Netflix, Inc. CEO Reed Hastings concluded last earnings call in July, saying “We apologize for the volatility.” It’s unusual for corporate executives to utter these words, but Hastings had to say this because of the sharp moves that had buffeted Netflix’s share price.
Netflix stock volatility
Netflix stock has remained down by more than 10% this year. Some of it is due to the fact that the stock gained a lot last year and reached almost double the price, making it top performer on the S&P 500. Hastings said the rally was a mystery for him. Many other observers too think the same way as Hastings.
Netflix, Inc. is a public company since last 13 years, and in 10 of those years, its shares have swung up or down by at least 10%. Five annual gains of more than 100% each are included in those as well, notes The WSJ. These sharp gains are accompanied with a still “nosebleed earnings multiple” and a marked slowdown in its key market.
Global expansion not very fruitful
All of these, have given rise to concerns whether it’s time for the company to pull back more. The earnings report releasing Monday is unlikely to allay them, notes The WSJ.
Analysts polled by FactSet estimate that the company will report an EPS of 6 cents for the Q3, lower by a penny from last year. They also expect to see a rise of 32% in the revenue. However, a keen eye is to be kept on two important numbers – ‘subscriber growth’ and ‘churn rates’ – with the latter referring to the number of people canceling the service.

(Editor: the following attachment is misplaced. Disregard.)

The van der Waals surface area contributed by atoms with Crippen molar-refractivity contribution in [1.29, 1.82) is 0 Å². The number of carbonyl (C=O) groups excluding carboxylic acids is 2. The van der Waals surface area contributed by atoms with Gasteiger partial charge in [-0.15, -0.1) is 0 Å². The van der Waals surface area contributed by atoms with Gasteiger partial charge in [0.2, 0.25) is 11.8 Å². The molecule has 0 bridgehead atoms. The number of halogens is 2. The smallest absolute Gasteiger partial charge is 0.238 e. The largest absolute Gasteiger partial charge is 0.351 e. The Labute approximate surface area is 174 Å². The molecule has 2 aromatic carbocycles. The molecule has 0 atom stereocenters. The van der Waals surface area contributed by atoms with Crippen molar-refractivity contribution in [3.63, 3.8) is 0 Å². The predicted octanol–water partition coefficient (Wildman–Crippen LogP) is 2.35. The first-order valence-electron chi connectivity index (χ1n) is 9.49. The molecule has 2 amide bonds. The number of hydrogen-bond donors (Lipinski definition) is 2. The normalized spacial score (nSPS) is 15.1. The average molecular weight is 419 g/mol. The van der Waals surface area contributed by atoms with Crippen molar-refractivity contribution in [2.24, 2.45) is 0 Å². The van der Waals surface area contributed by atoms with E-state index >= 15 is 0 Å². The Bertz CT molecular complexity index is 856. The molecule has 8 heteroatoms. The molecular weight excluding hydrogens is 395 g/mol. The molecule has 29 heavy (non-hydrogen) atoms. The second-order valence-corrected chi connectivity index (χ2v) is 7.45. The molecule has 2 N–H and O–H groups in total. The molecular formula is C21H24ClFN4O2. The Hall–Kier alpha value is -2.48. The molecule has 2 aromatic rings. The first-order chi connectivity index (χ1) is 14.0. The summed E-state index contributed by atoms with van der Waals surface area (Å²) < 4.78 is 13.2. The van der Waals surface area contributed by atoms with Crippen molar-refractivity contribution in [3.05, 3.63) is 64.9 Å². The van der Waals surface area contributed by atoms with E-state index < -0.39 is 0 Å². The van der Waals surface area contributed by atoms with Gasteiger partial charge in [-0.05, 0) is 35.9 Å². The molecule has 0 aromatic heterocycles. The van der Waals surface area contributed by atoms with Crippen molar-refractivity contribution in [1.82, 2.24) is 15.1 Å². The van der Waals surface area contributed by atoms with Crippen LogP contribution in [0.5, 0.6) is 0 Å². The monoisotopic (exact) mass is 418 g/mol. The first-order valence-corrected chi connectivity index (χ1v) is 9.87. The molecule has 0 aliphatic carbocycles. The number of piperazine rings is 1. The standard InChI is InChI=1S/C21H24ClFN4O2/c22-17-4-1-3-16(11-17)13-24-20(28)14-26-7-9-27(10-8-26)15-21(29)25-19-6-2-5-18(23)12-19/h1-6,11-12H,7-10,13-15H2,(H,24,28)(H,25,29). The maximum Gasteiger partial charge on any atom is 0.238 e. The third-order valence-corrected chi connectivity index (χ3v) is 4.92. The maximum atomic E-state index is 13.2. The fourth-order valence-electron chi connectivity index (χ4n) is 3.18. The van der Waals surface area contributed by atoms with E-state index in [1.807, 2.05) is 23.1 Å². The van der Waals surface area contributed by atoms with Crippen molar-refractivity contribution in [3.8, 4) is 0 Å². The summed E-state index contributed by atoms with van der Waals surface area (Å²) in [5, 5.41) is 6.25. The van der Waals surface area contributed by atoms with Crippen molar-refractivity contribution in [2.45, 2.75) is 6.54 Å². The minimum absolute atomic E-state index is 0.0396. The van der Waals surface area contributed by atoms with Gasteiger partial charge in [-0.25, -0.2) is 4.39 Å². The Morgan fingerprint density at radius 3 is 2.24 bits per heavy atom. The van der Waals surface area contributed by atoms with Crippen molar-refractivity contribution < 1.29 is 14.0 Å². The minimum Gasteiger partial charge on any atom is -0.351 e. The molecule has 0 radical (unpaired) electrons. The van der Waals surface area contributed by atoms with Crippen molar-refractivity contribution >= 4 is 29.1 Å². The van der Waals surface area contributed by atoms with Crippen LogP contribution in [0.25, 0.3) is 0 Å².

As per the WSJ, none of them is showing a move favorable to Netflix.
Netflix launched its services in more than 130 countries in January, but the global expansion did not yield the expected results. Netflix’s US subscriber growth has also been disappointing recently. Net domestic subscribers added in the Q2 were just 160,000, well below the prior forecast of 500,000.
For the Q3, the streaming giant expects to make 300,000 net U.S. subscriber additions. At present, Netflix has 47.1m U.S. subscribers, far from its long-term goal of having 60m to 90m domestic subscribers.
To many challenges
Netflix’s subscription prices are going up, and the competition is also getting intense as Amazon, Hulu and others offer improved services and features. Both these factors lead some analysts to believe that the firm might not be able to achieve the target. In July, Hasting said the higher service cancellations are an outcome of the increased prices for existing subscribers.
So, Netflix, Inc. is with major challenges – slow growth, more competition, higher than expected churn. This has made the stock’s rich valuation of over 100 times projected earnings look particularly unappealing, notes The WSJ, warning “Don’t binge on this stock.”